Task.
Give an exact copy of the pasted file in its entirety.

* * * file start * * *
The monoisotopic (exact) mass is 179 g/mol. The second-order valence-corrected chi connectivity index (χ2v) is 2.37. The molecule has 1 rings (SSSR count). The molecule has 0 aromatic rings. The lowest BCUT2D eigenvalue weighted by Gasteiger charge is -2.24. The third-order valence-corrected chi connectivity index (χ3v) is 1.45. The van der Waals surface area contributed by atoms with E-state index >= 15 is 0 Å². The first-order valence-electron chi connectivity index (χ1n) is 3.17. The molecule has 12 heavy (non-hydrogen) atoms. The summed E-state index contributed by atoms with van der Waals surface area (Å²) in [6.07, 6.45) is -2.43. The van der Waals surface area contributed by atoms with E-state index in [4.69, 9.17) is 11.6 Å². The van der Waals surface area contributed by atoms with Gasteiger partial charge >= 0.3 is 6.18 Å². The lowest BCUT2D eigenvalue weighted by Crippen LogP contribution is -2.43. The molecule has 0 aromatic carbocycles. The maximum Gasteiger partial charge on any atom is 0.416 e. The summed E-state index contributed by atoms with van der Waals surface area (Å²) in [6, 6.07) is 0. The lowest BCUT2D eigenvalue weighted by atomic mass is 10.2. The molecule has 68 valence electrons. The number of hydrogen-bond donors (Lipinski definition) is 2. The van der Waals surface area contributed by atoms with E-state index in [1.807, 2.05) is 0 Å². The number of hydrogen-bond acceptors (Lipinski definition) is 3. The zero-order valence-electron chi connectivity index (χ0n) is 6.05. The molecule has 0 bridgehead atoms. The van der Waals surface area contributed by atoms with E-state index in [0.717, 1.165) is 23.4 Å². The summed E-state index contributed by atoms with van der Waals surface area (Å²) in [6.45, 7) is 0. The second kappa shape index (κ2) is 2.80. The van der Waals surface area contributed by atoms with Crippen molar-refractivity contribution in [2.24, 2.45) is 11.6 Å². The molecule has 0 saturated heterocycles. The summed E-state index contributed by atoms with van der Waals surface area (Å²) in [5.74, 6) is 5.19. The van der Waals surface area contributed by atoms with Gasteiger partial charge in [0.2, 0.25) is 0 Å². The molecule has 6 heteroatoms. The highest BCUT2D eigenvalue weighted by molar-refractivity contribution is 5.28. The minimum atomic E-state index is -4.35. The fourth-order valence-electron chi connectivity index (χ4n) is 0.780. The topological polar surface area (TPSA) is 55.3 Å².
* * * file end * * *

The monoisotopic (exact) mass is 179 g/mol. The second-order valence-corrected chi connectivity index (χ2v) is 2.37. The molecule has 1 rings (SSSR count). The molecule has 0 aromatic rings. The lowest BCUT2D eigenvalue weighted by Gasteiger charge is -2.24. The third-order valence-corrected chi connectivity index (χ3v) is 1.45. The van der Waals surface area contributed by atoms with E-state index >= 15 is 0 Å². The first-order valence-electron chi connectivity index (χ1n) is 3.17. The molecule has 12 heavy (non-hydrogen) atoms. The summed E-state index contributed by atoms with van der Waals surface area (Å²) in [6.07, 6.45) is -2.43. The van der Waals surface area contributed by atoms with E-state index in [4.69, 9.17) is 11.6 Å². The van der Waals surface area contributed by atoms with Gasteiger partial charge >= 0.3 is 6.18 Å². The lowest BCUT2D eigenvalue weighted by Crippen LogP contribution is -2.43. The molecule has 0 aromatic carbocycles. The maximum Gasteiger partial charge on any atom is 0.416 e. The summed E-state index contributed by atoms with van der Waals surface area (Å²) in [6, 6.07) is 0. The lowest BCUT2D eigenvalue weighted by atomic mass is 10.2. The molecule has 68 valence electrons. The number of hydrogen-bond donors (Lipinski definition) is 2. The van der Waals surface area contributed by atoms with E-state index in [1.807, 2.05) is 0 Å². The number of hydrogen-bond acceptors (Lipinski definition) is 3. The zero-order valence-electron chi connectivity index (χ0n) is 6.05. The molecule has 0 bridgehead atoms. The van der Waals surface area contributed by atoms with E-state index in [0.717, 1.165) is 23.4 Å². The summed E-state index contributed by atoms with van der Waals surface area (Å²) in [6.45, 7) is 0. The second kappa shape index (κ2) is 2.80. The van der Waals surface area contributed by atoms with Crippen molar-refractivity contribution in [2.24, 2.45) is 11.6 Å². The molecule has 0 saturated heterocycles. The summed E-state index contributed by atoms with van der Waals surface area (Å²) in [5.74, 6) is 5.19. The van der Waals surface area contributed by atoms with Gasteiger partial charge in [0.2, 0.25) is 0 Å². The molecule has 6 heteroatoms. The highest BCUT2D eigenvalue weighted by molar-refractivity contribution is 5.28. The minimum atomic E-state index is -4.35. The fourth-order valence-electron chi connectivity index (χ4n) is 0.780. The topological polar surface area (TPSA) is 55.3 Å².